SEOUL -- As morning broke, groups of men wearing masks and talking on walkie talkies stood guard along the narrow streets leading to the Sarang Jeil Church, the focal point of a new coronavirus outbreak in South Korea.
Outside the church in a poor neighborhood of northeastern Seoul, blocks of empty buildings slated for redevelopment add to the end-of-days atmosphere. Piles of rubbish and discarded belongings were scattered around.
The Presbyterian church, which says it has more than 4,000 members, is maintaining its own brand of lockdown after coming under criticism for potentially fanning the outbreak by holding an outdoor anti-government rally on Saturday attended by more than 10,000 people.
But hanging over the sidewalks are banners criticizing what the church sees as unfair government interference.
Along one alley leading to the church, beneath a black tarp and in front of an entrance cut off by a barricade topped with barbed wire, a pastor told the Nikkei Asian Review: "This government is unfairly suppressing the church and we're here to prevent that."
The pastor, who refused to provide his name, said church members are simply patriots seeking to protect their country's constitutional order from an overreaching administration.
With more than 600 coronavirus infections tied to the church having been reported in more than 80 locations across the country, Sarang Jeil, founded in 1983, is under fire for defying social distancing guidelines and risking South Korea's battle against COVID-19.
On Wednesday, South Korea reported 297 new cases, the highest daily number since March, bringing the country's total caseload to over 16,000. Public health authorities have expressed concern that many of the new cases -- 151 on Wednesday -- are in the densely populated capital.
South Korea had enjoyed a few months of eased restrictions, after the country's daily number of new cases fell to single digits in the spring. But the government this week announced a return to stricter social distancing in Seoul and its environs. Indoor gatherings of more than 50 participants are banned, and outdoor events are capped at 100 people. Churches have been prohibited from holding in-person gatherings and spectators are banned from sporting events.
While experts have commended South Korea's response as exemplary, and the public has generally followed virus prevention guidelines, cluster infections have emerged at defiant churches. The case of Sarang Jeil Church is reminiscent of an outbreak linked to Shincheonji, a minor religious sect based in the southern city of Daegu, South Korea's first major COVID outbreak, in February and March.
The two churches customarily hold large gatherings where participants chant and pray in loud voices. Authorities have accused them both of failing to fully disclose members' identities to enable contact tracing and testing.
The spread of the virus in Daegu was eventually reined in by South Korea's widespread testing and contact tracing. Kwon Jun-wook, deputy director of the Central Disease Control Headquarters, this week described South Korea as being "on a precipice" and that the coronavirus spread tied to Sarang Jeil Church is a "much bigger crisis" than that in Daegu.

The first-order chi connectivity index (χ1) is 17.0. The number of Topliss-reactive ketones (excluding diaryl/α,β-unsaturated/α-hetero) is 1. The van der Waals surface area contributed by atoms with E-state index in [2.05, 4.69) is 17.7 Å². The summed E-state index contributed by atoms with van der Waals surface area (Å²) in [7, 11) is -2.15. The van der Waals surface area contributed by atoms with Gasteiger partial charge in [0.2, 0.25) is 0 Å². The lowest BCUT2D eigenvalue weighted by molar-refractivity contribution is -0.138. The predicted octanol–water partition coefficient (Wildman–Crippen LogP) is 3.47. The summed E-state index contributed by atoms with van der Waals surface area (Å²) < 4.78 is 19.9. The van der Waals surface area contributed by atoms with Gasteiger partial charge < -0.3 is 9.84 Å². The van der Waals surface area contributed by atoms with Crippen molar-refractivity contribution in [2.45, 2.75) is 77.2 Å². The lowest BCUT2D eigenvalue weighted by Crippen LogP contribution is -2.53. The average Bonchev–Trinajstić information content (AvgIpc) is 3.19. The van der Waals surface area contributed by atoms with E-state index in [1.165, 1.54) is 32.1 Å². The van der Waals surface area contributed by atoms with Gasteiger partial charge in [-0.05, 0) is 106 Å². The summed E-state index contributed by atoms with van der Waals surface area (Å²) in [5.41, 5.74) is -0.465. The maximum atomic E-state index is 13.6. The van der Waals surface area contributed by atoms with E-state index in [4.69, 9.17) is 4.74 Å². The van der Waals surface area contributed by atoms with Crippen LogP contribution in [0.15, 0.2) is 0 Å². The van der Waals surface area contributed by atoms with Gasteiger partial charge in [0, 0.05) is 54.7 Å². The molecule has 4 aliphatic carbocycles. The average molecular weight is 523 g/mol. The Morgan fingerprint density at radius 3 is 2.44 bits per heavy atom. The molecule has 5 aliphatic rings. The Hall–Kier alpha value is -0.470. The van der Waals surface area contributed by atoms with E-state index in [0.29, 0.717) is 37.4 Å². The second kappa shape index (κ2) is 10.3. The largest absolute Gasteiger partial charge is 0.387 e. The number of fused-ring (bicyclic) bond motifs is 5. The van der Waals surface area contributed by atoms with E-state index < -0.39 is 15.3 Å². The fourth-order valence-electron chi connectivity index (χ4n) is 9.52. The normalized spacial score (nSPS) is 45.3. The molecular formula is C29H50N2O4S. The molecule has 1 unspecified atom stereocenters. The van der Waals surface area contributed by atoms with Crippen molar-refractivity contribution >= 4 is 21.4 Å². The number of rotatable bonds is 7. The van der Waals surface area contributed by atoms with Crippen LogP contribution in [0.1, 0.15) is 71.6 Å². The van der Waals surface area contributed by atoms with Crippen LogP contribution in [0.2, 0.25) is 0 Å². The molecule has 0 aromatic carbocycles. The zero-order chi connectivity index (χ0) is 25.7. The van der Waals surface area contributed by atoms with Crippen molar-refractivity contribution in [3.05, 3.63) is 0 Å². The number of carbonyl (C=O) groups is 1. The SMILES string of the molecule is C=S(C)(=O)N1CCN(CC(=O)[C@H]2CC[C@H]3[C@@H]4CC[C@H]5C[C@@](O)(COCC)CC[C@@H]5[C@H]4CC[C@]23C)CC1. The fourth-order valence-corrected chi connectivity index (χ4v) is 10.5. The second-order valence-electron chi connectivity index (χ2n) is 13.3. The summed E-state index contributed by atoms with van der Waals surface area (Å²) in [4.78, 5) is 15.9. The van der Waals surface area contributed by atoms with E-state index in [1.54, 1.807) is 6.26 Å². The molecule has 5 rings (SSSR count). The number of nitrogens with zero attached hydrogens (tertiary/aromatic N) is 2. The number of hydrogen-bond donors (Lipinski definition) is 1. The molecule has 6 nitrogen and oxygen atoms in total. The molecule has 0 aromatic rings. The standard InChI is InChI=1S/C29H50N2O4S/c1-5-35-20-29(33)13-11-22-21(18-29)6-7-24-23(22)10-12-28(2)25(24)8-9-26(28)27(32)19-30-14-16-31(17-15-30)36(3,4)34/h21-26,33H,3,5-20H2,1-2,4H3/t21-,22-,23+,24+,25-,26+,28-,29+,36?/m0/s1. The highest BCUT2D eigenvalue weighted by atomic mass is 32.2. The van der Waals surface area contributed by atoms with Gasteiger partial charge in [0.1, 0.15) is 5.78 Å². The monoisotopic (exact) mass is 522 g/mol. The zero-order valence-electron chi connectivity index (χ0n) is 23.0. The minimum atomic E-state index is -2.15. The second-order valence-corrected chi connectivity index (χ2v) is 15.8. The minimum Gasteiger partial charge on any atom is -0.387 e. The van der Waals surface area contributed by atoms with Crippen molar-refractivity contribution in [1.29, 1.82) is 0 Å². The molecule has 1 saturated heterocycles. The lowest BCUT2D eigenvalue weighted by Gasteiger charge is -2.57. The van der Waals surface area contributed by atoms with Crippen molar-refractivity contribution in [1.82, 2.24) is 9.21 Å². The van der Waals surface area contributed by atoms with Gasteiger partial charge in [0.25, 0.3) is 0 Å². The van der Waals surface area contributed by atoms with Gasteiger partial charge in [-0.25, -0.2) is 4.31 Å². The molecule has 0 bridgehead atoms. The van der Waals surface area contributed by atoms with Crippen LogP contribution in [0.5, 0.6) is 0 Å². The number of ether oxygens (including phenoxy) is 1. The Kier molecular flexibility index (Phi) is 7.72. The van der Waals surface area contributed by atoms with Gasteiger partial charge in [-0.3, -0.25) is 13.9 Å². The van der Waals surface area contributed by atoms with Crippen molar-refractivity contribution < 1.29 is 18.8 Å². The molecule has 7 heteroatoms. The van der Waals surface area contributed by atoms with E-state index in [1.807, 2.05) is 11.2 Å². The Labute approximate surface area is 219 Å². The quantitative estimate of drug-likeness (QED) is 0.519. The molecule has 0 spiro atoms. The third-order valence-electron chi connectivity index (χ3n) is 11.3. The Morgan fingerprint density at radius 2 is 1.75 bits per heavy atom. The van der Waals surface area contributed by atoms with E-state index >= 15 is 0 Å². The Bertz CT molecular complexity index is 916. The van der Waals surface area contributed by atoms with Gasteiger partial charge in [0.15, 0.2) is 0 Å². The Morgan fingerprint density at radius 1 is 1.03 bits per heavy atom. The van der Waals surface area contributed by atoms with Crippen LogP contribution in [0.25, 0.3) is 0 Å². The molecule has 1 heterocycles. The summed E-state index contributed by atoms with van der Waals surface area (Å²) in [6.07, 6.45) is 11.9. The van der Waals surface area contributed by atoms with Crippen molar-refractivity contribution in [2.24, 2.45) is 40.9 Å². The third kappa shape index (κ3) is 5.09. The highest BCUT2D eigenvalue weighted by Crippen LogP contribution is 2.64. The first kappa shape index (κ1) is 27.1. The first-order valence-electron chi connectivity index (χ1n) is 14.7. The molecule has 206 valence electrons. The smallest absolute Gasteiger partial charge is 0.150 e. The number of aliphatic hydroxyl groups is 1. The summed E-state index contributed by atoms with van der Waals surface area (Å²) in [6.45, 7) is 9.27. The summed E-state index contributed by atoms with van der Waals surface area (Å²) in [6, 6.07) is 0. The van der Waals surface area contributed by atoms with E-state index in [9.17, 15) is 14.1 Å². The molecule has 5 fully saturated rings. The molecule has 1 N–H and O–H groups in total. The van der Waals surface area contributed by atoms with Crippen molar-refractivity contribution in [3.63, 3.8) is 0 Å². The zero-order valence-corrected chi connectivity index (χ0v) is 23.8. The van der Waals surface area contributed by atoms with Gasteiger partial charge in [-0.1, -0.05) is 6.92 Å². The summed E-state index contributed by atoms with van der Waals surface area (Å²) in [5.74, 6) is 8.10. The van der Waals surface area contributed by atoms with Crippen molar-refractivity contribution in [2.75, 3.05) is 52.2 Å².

Sarang Jeil Church's main pastor, Jun Gwang-hoon, tested positive for coronavirus this week. Jun has long been a thorn in the side of the Moon administration. For months, he has given sermons in which he lambasted the president, making unsubstantiated claims that Moon is a North Korean spy working covertly to destroy South Korean democracy.
Jun was indicted in March on charges of breaking South Korea's election law. He is currently out on bail.
The current phase of South Korea's virus fight could depend on whether Jun cooperates with the government he decries, or if he encourages members to resist.
Tark Ji-il, a professor of theology at Busan Presbyterian University, argues that Jun's motivation is maintaining his own power as head of the church
"Jun has charisma and the church members feel compelled to obey him. He wants to maintain close control over the church so he creates a sense of crisis and of victimhood," Tark said, adding that church members will be unlikely to cooperate with the government if Jun instructs them not to.
The worsening virus situation comes at a time of political turmoil for Moon. His approval rate has been tumbling, mostly due to public discontent with government measures aimed at stemming the rise of real estate prices and plans to create more housing in the greater Seoul area.
The results of a RealMeter poll released Monday showed Moon's approval rating fell last week to 43.3%, down significantly from 59.1% in early June. The same poll also showed 36.5% of respondents identifying as supporters of the conservative opposition, more than 33.4% who said they support Moon's Democratic Party.
Moon's single five-year term as president runs until 2022 and his party currently holds a strong majority in the legislature. Keeping a lid on the spread of the virus will be essential for Moon to ensure that a member of his party succeeds him.
Before Moon needs to worry about the virus' effects on his political fortunes, the businesses near Sarang Jeil Church are taking no chances.
Streets in the area were nearly empty even during morning rush hour. A barbecue restaurant across the street was closed with a sign in the window informing customers that operations were on hold due to the recent outbreak.
The sign wished customers good health, adding, "With all our power, we can beat the coronavirus."